Last year saw many new features added to the Z's equipment list, so the lack of updates for 2014 is a minor note. Standard items include LED daytime running lights, keyless entry with push-button ignition, AM/FM/CD audio with auxiliar input, and more. Step up to the Touring specification (available on both Coupe and Roadster models) and you'll add leather-appointed heated and cooled power-adjustable seats, Bose audio, Bluetooth connectivity, and more. A Sport package is available for both base and Touring Coupe models, and Touring-level Roadsters; it adds 19-inch Rays forged aluminum alloy wheels, stickier Bridgestone Potenza high-performance tires, upgraded brakes, and a viscous limited-slip rear differential.
NISMO models get their own unique set of features, including most of the convenience items from the standard 370Z. An upgraded NISMO-tuned suspension, reinforced suspension tower bracing and body dampers, unique aerodynamics, 19-inch Rays wheels, and unique NISMO interior trim and badges.
The 2014 Nissan 370Z hasn't been crash tested by either the National Highway Traffic Safety Administration (NHTSA) or the Insurance Institute for Highway Safety (IIHS), but it does come standard with the modern safety basics, including front, side, and (on Coupe and NISMO models) side curtain airbags; stability and traction control; and anti-lock brakes. Visibility in the 2014 370Z is generally good, but thick roof supports can obstruct rearward visibility in Coupe models; the same is true of the Roadster with the top up.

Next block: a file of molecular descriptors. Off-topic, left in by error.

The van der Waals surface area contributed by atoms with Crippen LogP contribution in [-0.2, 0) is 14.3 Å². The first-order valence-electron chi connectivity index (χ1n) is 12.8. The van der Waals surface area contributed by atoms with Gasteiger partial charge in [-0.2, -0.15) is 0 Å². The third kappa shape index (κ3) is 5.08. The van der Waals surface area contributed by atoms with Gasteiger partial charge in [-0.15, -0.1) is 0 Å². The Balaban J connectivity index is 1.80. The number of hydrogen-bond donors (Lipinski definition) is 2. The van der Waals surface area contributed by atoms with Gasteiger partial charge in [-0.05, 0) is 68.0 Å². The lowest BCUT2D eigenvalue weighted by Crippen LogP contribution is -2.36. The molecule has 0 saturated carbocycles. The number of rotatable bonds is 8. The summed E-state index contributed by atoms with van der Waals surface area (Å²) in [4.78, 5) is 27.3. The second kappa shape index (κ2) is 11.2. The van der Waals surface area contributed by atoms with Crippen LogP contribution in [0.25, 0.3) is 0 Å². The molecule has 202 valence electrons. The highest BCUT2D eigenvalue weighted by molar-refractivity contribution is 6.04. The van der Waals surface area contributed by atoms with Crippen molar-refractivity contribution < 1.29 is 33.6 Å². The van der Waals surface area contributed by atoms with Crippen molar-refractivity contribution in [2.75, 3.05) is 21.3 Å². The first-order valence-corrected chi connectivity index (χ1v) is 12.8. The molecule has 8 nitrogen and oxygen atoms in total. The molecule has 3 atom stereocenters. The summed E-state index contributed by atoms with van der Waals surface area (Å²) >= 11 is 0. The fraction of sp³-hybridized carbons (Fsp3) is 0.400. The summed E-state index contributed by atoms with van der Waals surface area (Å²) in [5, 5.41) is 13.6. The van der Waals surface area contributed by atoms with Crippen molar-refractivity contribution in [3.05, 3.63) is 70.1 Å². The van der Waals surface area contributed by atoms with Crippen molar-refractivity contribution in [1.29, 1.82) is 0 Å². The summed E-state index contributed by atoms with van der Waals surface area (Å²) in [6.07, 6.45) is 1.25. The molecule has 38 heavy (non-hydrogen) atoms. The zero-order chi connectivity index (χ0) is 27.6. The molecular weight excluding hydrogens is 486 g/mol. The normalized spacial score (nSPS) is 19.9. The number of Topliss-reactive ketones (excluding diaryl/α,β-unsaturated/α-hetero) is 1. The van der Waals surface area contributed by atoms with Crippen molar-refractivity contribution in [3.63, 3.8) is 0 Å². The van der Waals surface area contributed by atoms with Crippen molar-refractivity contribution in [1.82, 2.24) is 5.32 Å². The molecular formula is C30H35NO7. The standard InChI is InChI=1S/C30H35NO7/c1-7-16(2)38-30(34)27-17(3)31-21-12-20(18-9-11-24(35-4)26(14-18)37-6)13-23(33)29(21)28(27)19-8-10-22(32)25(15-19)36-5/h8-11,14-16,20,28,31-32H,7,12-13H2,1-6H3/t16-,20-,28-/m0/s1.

Gas mileage is about par for the mid-sized sports car class, at 18 mpg city and 26 mpg highway for 21 mpg combined with the manual transmission in Coupe models; opt for the automatic's extra gear and you'll add 1 mpg city and combined. The NISMO model rates the same as the base 2014 370Z Coupe with manual transmission. Roadster variants lose 1 mpg on every measure, scoring 17/25/20 mpg city/highway/combined with the manual and 18/25/21 mpg city/highway/combined with the automatic.
2014 Nissan 370Z
The 2014 Nissan 370Z is a sharp-looking, instantly recognizable sports car icon.
Three versions of the 370Z are available: Coupe, Roadster, and NISMO. All three share the same basic styling, though each has its own notable traits. The Coupe combines a clear sports car profile with aggressive, but not overstated details. The Roadster shares much of its shape with the Coupe, but thanks to its power-retracting soft top, gives a more muscular and sensuous appearance with the top lowered. With the top up, the lines are still relatively sleek and sporty; there's none of the awkwardness of the previous-generation 350Z Roadster.
The 2014 370Z NISMO model adds a strong dose of race-inspired aggression to the aerodynamics package, as well as larger wheels and tires. The end result is a car that's clearly more oriented toward high-performance driving, but also one that calls attention in a manner not everyone will like.